Was it deliberate? That certainly seemed a possibility in wartime Saskatoon.
At 5:40 p.m. on Saturday, Jan. 16, 1943, a Canadian National freight train ploughed into a Canadian Pacific passenger train at the diamond crossing northeast of the Union stockyards. It was the kind of incident that screamed sabotage.
During the dark days of the Second World War, when the Nazis occupied western Europe, Saskatoon readied itself for an enemy invasion.
In September 1941, and then again in October 1942, mock attacks were carried out on the city’s government and communication services. The exercises were intended to prepare citizens for the day when the war reached Saskatoon.
There were also regular fire, police, and first aid drills — involving more than 1,000 men and women — in anticipation of an air attack on Saskatoon. Many citizens genuinely believed that the Luftwaffe might bomb the city. Some might even have lost sleep over the prospect of U-boats prowling the South Saskatchewan.
Salvage drives, meanwhile, encouraged the collection of rags, metal, and rubber for the war effort. The campaigns featured such slogans as “Get in the scrap with your scrap” and “Heap it on Hitler.”
The greatest worry, though, were enemy agents — known as “fifth columnists” — embedded in the city and bent on sabotage. This fear was fed by military officials with overactive imaginations.
The local Canadian Corps claimed the city was home to thousands of pro-Nazi sympathizers disguised as ordinary citizens. And a visiting member of the British Admiralty warned that Nazi spies could relay compromising information to Germany in only minutes.
The January 1943 train collision occurred against this backdrop. Star-Phoenix coverage of the crash was found among war stories about the Allied bombing of Berlin and the North Africa campaign. Those who were already paranoid might have easily concluded that the collision was an act of subversion.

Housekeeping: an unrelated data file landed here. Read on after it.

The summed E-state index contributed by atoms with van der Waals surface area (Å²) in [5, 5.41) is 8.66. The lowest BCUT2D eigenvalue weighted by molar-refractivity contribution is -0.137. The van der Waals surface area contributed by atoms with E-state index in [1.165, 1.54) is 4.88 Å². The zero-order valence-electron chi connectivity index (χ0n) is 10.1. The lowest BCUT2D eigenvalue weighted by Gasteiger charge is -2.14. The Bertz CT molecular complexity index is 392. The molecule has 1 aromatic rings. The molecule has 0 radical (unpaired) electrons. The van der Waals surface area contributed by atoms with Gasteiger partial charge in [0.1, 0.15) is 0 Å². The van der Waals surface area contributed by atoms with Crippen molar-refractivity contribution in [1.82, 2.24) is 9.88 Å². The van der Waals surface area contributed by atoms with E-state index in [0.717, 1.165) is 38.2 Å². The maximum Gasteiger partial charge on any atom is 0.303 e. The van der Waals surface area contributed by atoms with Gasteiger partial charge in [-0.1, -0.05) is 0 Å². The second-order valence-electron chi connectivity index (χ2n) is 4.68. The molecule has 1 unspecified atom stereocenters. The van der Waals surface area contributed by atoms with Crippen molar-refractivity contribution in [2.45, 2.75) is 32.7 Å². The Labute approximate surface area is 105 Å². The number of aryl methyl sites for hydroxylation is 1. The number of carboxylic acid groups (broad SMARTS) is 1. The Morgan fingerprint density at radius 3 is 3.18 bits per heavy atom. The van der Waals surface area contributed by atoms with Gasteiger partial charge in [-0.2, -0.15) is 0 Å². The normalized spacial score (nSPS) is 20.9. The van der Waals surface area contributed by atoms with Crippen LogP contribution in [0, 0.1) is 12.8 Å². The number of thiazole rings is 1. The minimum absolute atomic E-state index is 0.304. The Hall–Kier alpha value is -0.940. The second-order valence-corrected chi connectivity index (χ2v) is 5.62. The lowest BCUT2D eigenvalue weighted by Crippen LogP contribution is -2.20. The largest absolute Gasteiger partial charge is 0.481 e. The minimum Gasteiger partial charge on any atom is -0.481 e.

After all, both the CPR passenger train and CN freight train had received all-clear signals on their respective tracks. There was no reason for either train to slow down or even wait. How was that possible?
The initial response from the two railway companies was that it appeared to be a terrible accident — a finding that did not change.
Indeed, it was incredible that this kind of collision had not happened earlier.
Saskatoon prided itself from the early 20th century as the “hub city.” Three railway companies — the Canadian Pacific, Grand Trunk Pacific, and Canadian Northern — had lines to and from the city. (The Grand Trunk Pacific and Canadian Northern were folded into Canadian National Railways after the Great War.)
By 1912, a remarkable 27 passengers trains passed through Saskatoon daily. Freight trains added to the railway traffic.
Because of the number of lines, tracks of competing companies sometimes had to cross one another; these level crossings were known as diamond junctions.
One was located on the city’s west side, northeast of the Union stockyards (east of Dundonald Avenue), where the north-east Canadian National line crossed the east-west Canadian Pacific line. Traffic over these diamond crossings was regulated by lights on the tracks.
CPR passenger train #51 left Saskatoon an hour late on Jan. 16, 1943. It’s not known why the signals were green — probably human error — but the westbound train reached the diamond at the same moment as CN freight #782.
The two locomotives collided and spilled down an embankment, one engine rolling on top of the other. It could have been much worse. If the CP train had reached the diamond only seconds earlier, the CN engine would have ploughed into one of the passenger cars. As it was, only the CP engine and tender went off the track.
Surprisingly, there was only one fatality. Fifty-five-year-old Colin Sands, the engineer of the CN freight, was badly scalded by steam escaping from the locomotive. He died the next day in St. Paul’s hospital.
The other crew members from both trains, including CN fireman H.W. Hall (father of future NHL goalie Glenn Hall), sustained only minor injuries.
Railway crews working with a crane quickly cleared away the wreckage and opened up both lines. Traffic resumed shortly after midnight.
There was a war to be won. And nothing was going to stand in the way of an Allied victory.
A special thanks to Harvey McKee, who told me about the collision.
This article originally appeared in the Saskatoon StarPhoenix.
Photo:Wrecking crews clear away two locomotives from collision.
Photo Source:B-1864 courtesy of Saskatoon Public Library
Bill Waiser is the winner of the 2016 Governor General’s Literary Award for Non-Fiction and the 2017 Saskatchewan Book Award for Non-Fiction for his most recent book, A World We Have Lost: Saskatchewan Before 1905. The book is available for purchase via McNally Robinson Booksellers. Bill was recently appointed to the Order of Canada, the nation’s highest civilian honour.